Chapter two talks about his trademarked "Latte Factor", the acknowledgement that small daily spending drains your wallet. Another way to think about it is the saying, "If you watch your pennies, the dollars will take care of themselves".
I do my best to watch both the pennies and the dollars. I've been loosening the belt a bit, being okay with an occasional hot chocolate and a cheap 6 inch sub from Subway for dinner while I'm at Barnes and Noble, writing away. More than 90% of the time, I pack my lunch rather than buy it. And if I'm eating out, I either eat half of it and save it for the next day's lunch or order something cheap, like a cup of soup. I don't go out to eat to taste certain foods, I go out to be nourished and spend time with friends.
I'm not going to complete the exercises in this chapter because I have my budget set up well that I'm within the limits I want, and I have lived it for nearly a year. I know my "Latte Factor" and it's either a part of my frugal want or it's not a transaction.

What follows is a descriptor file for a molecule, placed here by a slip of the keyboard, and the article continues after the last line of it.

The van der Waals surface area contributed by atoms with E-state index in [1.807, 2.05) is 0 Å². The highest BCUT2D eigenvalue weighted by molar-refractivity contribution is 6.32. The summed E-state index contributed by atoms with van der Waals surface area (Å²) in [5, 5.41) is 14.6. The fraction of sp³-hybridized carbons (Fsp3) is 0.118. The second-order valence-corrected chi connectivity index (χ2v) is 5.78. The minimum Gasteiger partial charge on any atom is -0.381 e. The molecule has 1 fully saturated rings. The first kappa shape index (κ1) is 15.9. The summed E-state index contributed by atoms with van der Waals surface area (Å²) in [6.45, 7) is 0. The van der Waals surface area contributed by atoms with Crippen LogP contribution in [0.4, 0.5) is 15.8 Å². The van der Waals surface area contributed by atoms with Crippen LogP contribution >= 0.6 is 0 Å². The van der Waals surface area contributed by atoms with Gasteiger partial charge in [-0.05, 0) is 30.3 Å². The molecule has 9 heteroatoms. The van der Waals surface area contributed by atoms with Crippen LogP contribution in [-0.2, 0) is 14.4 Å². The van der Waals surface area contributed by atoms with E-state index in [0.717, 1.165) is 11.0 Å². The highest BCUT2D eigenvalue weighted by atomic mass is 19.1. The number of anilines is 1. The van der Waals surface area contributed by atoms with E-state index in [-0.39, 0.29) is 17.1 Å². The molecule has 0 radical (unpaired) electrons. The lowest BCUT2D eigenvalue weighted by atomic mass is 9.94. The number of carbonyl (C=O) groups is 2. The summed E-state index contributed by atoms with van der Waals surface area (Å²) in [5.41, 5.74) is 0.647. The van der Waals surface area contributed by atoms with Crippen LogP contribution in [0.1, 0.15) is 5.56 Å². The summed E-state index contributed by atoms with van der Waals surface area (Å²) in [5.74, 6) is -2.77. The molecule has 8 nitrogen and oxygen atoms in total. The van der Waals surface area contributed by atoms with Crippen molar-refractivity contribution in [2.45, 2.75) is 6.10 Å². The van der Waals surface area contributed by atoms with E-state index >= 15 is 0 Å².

I'm looking forward to getting this medical debt off my back, but what I really ought to do is STOP THINKING ABOUT FINANCIAL STUFF!
Yeah. I yelled. I'm in Barnes and Noble and I'm writing about finance, which is good, but I really should write a song. Play piano. Or flute. Something! That's my gift! I'm just getting worked up about things that won't be affecting me for the next 40 years.
I have my 401(k) and my Roth IRA set up. I have a budget that works and most, if not all, of my expenses are automatic. I don't have to worry about a darn thing.
Perhaps I should shift my focus to composing or minimalism or fasting or Bible study.
Here I come, piano. I've missed you!